Written by Roshini Beenukumar, PhD
One of the reasons for the poor reproducibility of research findings is poor sample integrity. Biospecimen quality could decline over time, particularly when exposed to thawing conditions. There aren’t any reliable tests to assess if and how long samples remain in such compromising conditions. In a study led by Prof. Dr. Chad Borges, assistant professor at the Arizona State University, researchers identified a novel biomarker that can assess the integrity of stored blood serum and plasma samples.
The long-standing issue of research reproducibility
Several recent studies have highlighted the issue of reproducibility of experiments in multiple scientific disciplines. In medical research, one of the major causes of this problem is the poor integrity of stored samples. In most cases, sample storage, handling and maintenance conditions determine the usability of samples for downstream analysis. For example, paraffin-embedded tissues stored at room temperatures show poor nucleic acid quality rendering them unsuitable for research and diagnostic uses. Storing such samples at lower temperatures or using a formaldehyde-free fixative improves nucleic acid quality.
For blood plasma and serum samples, multiple parameters could affect integrity and downstream analysis. These include collection tube type, degree of tube filling, number of tube inversions, degree of hemolysis, duration before centrifugation and duration in a thawed state.
According to Dr. Borges, the corresponding author of the study, lower clinical validations of biomarkers could be attributed to poor sample integrity. "One of the major reasons that there are so many discoveries of biomarkers (early indicators of disease) in the literature, but so few positive validations that confirm those findings is the fact that in many cases during the discovery, samples were used that have a history or integrity that's simply unknown."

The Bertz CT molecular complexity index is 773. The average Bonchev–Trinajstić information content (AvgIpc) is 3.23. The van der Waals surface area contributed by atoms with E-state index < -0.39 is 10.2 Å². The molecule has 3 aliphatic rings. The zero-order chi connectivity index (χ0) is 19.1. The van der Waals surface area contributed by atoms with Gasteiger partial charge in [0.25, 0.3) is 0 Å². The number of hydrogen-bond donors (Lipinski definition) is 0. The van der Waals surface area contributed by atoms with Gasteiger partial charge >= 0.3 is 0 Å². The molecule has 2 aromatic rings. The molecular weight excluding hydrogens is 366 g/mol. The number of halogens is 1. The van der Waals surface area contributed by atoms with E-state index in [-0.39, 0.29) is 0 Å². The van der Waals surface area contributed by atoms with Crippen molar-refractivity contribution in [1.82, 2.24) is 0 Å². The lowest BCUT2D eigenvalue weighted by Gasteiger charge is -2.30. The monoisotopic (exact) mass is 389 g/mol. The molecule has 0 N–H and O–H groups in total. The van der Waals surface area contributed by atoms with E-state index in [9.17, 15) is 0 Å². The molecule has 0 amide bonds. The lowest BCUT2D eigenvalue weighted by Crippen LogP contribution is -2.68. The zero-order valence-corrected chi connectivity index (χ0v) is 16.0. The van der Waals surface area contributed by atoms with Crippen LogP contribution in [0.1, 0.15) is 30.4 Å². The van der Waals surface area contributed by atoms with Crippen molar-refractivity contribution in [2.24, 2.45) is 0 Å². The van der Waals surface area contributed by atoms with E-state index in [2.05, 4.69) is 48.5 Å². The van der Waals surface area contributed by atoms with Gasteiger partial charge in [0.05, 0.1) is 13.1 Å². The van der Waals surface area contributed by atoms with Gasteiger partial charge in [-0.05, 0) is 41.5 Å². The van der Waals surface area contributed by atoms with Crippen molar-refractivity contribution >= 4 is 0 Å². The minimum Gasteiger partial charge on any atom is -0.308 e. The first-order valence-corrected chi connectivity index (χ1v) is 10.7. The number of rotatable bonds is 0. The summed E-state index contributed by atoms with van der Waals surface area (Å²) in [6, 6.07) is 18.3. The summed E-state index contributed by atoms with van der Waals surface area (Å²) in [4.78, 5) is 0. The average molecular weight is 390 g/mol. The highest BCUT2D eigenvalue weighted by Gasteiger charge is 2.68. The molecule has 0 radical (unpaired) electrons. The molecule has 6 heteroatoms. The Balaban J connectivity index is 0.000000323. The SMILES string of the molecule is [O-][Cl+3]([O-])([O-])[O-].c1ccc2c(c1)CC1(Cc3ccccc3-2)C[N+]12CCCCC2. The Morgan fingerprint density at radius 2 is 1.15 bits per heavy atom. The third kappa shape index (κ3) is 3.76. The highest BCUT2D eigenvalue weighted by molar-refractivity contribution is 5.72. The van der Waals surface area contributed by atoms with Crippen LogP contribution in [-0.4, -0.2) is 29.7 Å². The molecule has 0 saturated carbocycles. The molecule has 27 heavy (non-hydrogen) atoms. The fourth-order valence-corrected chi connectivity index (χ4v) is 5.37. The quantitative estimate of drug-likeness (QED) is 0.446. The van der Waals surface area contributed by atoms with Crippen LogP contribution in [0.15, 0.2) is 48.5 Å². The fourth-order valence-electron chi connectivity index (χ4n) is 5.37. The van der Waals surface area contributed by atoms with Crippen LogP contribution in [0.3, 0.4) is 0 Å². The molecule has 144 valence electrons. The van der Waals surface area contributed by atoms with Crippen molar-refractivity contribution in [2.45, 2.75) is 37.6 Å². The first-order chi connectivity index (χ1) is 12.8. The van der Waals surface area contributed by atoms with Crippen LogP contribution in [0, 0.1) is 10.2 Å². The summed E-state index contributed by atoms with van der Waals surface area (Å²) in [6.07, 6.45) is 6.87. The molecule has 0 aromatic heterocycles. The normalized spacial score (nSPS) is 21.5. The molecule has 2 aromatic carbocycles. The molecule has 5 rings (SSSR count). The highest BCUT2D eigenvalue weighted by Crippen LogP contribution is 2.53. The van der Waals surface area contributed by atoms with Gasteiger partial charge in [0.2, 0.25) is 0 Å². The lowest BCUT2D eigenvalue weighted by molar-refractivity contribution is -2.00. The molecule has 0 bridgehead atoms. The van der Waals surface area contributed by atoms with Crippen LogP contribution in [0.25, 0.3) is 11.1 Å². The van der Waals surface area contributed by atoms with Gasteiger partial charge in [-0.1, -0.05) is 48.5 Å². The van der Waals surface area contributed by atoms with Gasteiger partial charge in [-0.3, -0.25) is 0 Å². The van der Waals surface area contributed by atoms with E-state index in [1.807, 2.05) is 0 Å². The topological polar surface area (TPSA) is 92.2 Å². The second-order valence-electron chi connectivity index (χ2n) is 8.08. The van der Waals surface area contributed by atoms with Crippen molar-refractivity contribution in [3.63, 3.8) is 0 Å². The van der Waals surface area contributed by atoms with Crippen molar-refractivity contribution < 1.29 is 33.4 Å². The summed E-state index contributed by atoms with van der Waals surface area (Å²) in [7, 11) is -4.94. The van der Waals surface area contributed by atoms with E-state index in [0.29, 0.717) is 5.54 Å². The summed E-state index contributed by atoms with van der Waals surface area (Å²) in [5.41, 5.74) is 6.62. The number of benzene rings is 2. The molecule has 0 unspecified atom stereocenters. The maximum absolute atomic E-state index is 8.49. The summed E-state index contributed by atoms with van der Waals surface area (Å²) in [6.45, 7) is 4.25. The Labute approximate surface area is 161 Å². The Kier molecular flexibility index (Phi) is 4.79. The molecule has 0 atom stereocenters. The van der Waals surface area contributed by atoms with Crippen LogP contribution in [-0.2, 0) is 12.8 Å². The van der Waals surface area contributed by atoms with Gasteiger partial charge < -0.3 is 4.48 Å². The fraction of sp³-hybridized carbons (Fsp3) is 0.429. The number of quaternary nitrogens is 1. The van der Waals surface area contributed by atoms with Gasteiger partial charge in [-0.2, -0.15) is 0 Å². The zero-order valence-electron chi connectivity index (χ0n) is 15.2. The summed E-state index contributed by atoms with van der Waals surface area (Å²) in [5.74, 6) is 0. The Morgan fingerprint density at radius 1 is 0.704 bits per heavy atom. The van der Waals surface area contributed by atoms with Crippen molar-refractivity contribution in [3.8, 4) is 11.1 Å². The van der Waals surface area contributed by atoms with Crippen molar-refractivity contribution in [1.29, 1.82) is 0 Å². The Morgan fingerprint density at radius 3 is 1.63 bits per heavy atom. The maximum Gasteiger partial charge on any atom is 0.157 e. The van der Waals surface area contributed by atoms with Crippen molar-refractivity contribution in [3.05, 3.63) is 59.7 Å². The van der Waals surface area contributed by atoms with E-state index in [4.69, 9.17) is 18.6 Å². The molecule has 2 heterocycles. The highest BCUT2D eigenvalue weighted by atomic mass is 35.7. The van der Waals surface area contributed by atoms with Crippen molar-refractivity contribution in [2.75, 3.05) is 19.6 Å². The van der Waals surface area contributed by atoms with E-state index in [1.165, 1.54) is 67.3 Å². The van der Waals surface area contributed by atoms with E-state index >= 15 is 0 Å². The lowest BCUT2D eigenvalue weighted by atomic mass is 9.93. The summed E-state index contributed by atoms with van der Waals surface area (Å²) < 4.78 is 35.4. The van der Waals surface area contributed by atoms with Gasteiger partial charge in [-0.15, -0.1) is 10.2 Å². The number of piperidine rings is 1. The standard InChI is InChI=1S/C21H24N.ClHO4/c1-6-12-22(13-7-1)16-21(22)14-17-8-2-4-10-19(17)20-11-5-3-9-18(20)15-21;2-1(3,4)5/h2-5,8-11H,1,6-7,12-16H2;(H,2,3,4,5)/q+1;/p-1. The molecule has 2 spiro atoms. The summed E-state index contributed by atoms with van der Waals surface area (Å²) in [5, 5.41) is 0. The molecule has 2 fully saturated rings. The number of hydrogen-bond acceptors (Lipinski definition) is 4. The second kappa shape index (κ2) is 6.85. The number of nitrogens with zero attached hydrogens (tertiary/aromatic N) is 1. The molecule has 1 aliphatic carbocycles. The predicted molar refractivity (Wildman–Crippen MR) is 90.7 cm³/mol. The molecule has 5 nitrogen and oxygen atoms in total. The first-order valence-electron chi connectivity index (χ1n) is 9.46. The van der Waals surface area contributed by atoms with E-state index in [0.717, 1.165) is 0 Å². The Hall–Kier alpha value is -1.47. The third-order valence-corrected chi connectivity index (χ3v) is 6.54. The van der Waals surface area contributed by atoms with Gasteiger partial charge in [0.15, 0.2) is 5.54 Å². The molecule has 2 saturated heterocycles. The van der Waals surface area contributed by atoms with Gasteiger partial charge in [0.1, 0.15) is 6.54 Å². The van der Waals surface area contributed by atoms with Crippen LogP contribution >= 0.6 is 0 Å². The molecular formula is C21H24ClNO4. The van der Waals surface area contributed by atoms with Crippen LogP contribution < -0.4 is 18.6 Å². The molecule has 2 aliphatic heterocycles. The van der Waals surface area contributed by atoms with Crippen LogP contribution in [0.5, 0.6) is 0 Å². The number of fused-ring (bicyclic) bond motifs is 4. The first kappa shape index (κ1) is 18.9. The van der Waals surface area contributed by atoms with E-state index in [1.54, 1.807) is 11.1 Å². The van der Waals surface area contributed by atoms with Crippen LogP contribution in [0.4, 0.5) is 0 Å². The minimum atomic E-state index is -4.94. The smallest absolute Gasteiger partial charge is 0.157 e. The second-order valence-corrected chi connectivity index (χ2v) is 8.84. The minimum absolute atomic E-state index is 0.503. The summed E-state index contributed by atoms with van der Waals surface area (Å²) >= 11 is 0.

The need for robust quality assurance
As the number of biospecimens collected around the world increases, the need for robust quality control checks also rises. How can biorepositories ensure the quality of biospecimens and eliminate institute-dependent biases? One approach would be to have an independent auditing body to ensure the implementation of certain set quality standards, such as those set by the International Standards Organization (ISO). However, compliance with these standards is currently left to the discretion of individual biobanks.